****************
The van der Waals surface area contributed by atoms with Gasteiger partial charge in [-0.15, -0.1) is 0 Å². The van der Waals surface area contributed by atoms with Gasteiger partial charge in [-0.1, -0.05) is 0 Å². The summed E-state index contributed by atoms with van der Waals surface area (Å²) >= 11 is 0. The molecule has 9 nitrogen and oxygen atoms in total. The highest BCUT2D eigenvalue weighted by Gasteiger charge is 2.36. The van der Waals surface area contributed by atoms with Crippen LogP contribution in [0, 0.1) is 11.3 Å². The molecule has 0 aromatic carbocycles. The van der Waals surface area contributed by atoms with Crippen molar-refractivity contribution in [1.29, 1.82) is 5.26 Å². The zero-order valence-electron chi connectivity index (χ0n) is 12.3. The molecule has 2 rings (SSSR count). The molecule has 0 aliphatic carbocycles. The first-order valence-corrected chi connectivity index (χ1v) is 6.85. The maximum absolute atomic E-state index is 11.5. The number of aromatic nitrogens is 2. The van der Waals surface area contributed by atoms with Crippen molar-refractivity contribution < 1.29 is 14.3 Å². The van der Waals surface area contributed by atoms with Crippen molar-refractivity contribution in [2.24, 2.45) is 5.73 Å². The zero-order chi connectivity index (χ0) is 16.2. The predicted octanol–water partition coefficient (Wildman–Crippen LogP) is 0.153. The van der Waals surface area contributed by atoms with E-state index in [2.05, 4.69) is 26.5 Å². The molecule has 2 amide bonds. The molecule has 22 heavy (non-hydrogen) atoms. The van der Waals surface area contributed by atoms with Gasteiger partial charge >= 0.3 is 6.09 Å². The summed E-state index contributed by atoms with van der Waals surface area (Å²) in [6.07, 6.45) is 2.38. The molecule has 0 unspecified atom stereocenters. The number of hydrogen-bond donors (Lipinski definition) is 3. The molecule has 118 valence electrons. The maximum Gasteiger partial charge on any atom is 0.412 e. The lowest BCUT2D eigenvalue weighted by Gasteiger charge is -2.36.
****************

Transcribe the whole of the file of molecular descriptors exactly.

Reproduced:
The van der Waals surface area contributed by atoms with Gasteiger partial charge in [-0.15, -0.1) is 0 Å². The van der Waals surface area contributed by atoms with Gasteiger partial charge in [-0.1, -0.05) is 0 Å². The summed E-state index contributed by atoms with van der Waals surface area (Å²) >= 11 is 0. The molecule has 9 nitrogen and oxygen atoms in total. The highest BCUT2D eigenvalue weighted by Gasteiger charge is 2.36. The van der Waals surface area contributed by atoms with Crippen LogP contribution in [0, 0.1) is 11.3 Å². The molecule has 0 aromatic carbocycles. The van der Waals surface area contributed by atoms with Crippen molar-refractivity contribution in [1.29, 1.82) is 5.26 Å². The zero-order valence-electron chi connectivity index (χ0n) is 12.3. The molecule has 2 rings (SSSR count). The molecule has 0 aliphatic carbocycles. The first-order valence-corrected chi connectivity index (χ1v) is 6.85. The maximum absolute atomic E-state index is 11.5. The number of aromatic nitrogens is 2. The van der Waals surface area contributed by atoms with Crippen molar-refractivity contribution < 1.29 is 14.3 Å². The van der Waals surface area contributed by atoms with Crippen molar-refractivity contribution in [2.24, 2.45) is 5.73 Å². The zero-order chi connectivity index (χ0) is 16.2. The predicted octanol–water partition coefficient (Wildman–Crippen LogP) is 0.153. The van der Waals surface area contributed by atoms with E-state index in [2.05, 4.69) is 26.5 Å². The molecule has 2 amide bonds. The molecule has 22 heavy (non-hydrogen) atoms. The van der Waals surface area contributed by atoms with Gasteiger partial charge >= 0.3 is 6.09 Å². The summed E-state index contributed by atoms with van der Waals surface area (Å²) in [6.07, 6.45) is 2.38. The molecule has 0 unspecified atom stereocenters. The number of hydrogen-bond donors (Lipinski definition) is 3. The molecule has 118 valence electrons. The maximum Gasteiger partial charge on any atom is 0.412 e. The lowest BCUT2D eigenvalue weighted by Gasteiger charge is -2.36.